Honda Pilot 2009 Detail Specification Video Reviews


From $27,695
Comfortable ride, ample cargo capacity, refined powertrain, adult-ready third-row seat, innovative interior storage.

Poor braking distances, not enough power, fuel economy should be better, button-happy stereo and climate controls.

The fully redesigned 2009 Honda Pilot midsize crossover SUV sports more rugged exterior and interior styling along with a more usable third-row seat.

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The first-generation Honda Pilot was a trendsetter, spearheading the initial wave of carlike SUVs that gave rise to the crossover SUV craze. The redesigned 2009 Honda Pilot seems designed to set a trend as well — namely, a trend toward angular, Jeep-like styling in the midsize crossover SUV segment. We’re not sure whether it will catch on, but no one will call the Pilot’s new look generic. The real question, though, is whether the virtues of the first-generation Pilot — one of our favorite midsize crossover SUVs — have been retained.

The answer is yes and no. On the bright side, Honda has made a point of enlarging third-row accommodations so that actual adults can fit back there, in part by adding an extra inch of width and 3 inches of length. Traditional Pilot traits like a well-cushioned ride, a smooth powertrain and optional four-wheel drive are also present and accounted for. However, the 3.5-liter V6, which receives only mild revisions for second-generation duty, feels sluggish compared to other V6s in this segment. Despite this lack of power, fuel economy is about equal to more muscular competitors. More distressing, though, were the long stopping distances we observed at our test track — this alone makes it difficult to recommend the Pilot.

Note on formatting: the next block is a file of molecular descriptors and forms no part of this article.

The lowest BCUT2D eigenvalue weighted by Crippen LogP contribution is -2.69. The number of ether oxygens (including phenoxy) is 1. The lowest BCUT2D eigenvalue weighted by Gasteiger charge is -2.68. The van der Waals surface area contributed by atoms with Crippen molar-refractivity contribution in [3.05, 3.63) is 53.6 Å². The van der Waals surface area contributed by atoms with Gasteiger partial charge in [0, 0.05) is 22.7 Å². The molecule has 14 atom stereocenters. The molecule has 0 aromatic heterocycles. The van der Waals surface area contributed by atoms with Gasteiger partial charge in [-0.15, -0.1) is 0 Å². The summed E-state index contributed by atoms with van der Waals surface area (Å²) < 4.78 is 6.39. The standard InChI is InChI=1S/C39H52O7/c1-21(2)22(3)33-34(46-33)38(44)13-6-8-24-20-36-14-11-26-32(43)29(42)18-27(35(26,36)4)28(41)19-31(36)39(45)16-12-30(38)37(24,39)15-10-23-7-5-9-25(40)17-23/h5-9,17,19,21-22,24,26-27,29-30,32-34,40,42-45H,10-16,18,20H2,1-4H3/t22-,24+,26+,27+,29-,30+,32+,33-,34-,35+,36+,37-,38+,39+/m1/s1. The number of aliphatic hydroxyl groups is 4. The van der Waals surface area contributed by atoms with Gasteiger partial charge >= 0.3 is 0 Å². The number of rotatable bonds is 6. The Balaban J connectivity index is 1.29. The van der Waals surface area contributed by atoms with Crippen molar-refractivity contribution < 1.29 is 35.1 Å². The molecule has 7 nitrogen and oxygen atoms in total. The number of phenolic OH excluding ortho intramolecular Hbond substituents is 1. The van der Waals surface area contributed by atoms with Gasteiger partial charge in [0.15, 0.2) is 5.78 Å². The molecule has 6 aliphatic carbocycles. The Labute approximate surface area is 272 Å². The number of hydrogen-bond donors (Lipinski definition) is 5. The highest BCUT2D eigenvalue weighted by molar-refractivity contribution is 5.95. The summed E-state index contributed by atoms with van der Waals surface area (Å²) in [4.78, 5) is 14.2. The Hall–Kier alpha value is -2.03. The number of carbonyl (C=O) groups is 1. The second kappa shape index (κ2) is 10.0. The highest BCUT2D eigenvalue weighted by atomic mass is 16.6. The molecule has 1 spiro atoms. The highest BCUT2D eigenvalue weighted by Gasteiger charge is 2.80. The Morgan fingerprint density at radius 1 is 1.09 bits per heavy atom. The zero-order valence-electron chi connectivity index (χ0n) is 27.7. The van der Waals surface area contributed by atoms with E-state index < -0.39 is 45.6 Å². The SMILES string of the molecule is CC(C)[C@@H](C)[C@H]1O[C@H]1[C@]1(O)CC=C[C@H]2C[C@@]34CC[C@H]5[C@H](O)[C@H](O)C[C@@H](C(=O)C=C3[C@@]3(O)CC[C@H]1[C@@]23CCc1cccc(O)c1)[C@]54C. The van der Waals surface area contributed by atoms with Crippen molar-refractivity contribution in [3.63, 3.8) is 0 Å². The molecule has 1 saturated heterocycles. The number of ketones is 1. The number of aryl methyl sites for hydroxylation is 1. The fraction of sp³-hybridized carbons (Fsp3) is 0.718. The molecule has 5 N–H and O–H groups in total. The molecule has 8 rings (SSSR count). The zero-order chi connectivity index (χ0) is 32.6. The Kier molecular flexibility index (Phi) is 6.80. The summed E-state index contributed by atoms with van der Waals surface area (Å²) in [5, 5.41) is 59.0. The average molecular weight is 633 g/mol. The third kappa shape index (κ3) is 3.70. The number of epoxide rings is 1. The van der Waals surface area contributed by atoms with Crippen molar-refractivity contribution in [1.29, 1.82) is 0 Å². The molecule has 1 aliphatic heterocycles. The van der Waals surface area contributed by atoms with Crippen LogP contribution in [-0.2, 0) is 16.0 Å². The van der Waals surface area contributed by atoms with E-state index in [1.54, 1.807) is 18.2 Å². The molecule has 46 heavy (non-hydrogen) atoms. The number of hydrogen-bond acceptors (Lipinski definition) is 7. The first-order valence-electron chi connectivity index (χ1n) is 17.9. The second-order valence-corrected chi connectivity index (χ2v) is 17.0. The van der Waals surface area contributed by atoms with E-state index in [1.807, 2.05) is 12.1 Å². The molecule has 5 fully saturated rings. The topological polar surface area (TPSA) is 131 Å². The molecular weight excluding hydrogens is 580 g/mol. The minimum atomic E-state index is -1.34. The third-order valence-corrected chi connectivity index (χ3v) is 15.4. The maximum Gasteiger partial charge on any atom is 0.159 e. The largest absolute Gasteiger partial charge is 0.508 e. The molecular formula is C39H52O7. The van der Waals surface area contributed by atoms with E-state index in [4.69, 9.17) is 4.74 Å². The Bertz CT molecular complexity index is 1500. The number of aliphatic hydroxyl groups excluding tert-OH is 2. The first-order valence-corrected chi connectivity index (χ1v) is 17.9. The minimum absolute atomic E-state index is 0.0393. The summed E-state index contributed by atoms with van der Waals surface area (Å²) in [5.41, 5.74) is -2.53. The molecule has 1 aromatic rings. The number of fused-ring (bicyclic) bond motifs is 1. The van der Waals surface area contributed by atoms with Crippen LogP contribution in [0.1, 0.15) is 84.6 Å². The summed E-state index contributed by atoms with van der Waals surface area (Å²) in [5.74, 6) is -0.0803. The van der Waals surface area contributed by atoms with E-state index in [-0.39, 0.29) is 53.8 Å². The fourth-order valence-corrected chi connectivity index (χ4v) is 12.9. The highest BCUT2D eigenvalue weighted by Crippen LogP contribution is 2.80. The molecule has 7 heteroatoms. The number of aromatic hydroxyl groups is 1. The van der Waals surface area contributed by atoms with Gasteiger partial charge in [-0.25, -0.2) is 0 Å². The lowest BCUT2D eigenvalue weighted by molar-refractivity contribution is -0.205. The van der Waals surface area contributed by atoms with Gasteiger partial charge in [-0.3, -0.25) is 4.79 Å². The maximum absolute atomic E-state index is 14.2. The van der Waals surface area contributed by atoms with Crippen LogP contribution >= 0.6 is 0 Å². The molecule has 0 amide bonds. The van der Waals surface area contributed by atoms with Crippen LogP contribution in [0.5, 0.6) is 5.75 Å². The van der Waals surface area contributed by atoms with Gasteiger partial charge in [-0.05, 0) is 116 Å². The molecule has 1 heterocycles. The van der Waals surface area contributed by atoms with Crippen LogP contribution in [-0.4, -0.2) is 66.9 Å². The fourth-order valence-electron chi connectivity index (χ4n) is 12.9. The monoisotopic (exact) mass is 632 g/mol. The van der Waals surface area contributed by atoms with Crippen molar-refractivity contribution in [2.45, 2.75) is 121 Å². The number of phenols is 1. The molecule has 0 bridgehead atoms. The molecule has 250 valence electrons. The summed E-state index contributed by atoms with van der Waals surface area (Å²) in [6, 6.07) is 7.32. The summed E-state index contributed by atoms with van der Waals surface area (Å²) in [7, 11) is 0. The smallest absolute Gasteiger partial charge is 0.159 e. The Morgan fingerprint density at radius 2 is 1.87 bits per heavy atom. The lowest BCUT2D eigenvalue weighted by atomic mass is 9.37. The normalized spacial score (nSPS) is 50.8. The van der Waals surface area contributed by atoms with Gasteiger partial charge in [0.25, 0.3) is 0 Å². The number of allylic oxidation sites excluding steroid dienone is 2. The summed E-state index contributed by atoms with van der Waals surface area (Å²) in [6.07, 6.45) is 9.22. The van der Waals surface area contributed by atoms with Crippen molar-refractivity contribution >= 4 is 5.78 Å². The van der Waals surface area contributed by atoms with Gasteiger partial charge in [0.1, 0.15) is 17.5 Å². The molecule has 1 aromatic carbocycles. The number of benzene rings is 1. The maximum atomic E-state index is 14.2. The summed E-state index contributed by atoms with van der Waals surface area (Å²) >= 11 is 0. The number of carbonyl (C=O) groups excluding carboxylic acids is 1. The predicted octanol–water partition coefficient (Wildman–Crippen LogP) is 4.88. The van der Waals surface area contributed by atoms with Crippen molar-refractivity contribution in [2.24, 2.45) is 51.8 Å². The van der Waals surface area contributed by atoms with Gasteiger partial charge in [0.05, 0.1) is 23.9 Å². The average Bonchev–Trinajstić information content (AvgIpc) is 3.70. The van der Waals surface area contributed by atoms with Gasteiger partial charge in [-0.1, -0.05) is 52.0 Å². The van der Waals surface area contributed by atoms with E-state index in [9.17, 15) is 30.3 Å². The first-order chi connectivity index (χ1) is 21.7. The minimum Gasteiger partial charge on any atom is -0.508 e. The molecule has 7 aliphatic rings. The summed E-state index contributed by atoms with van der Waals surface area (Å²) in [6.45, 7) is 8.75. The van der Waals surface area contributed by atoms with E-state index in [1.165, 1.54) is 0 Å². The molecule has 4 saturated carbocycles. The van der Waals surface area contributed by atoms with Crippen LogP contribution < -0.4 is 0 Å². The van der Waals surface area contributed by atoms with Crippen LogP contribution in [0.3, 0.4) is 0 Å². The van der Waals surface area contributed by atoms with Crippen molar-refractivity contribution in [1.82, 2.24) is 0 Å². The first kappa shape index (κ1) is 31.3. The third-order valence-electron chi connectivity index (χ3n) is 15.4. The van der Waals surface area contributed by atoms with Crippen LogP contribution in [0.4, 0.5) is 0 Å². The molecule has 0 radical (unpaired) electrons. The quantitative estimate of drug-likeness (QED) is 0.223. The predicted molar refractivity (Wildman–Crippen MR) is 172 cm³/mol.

Another departure from the past that’s not entirely welcome is the 2009 Pilot’s befuddling array of buttons for operating the audio and climate control systems, as opposed to the no-brainer layout in last year’s model. But those attracted to the new Pilot’s distinctive styling may be willing to forgive such idiosyncrasies. Maximum cargo volume remains essentially the same at 87 cubic feet, which should satisfy all but the most haul-happy families. Fuel economy, while still nothing to write home about, has improved a smidge.

Competition is stiff in the midsize crossover SUV segment. GM offers the impressive Buick Enclave/Chevrolet Traverse/GMC Acadia/Saturn Outlook quadruplets, while the Ford Flex, Hyundai Veracruz, Mazda CX-9 and Toyota Highlander are equally viable contenders. If we had our way, Honda would have done a little more to distinguish the 2009 Pilot from both the competition and its likable but aged predecessor. It’s certainly still worthy of consideration, but unless you’re smitten with the new Pilot’s tough-guy styling, we’d recommend giving other midsize crossover SUVs a thorough look as well.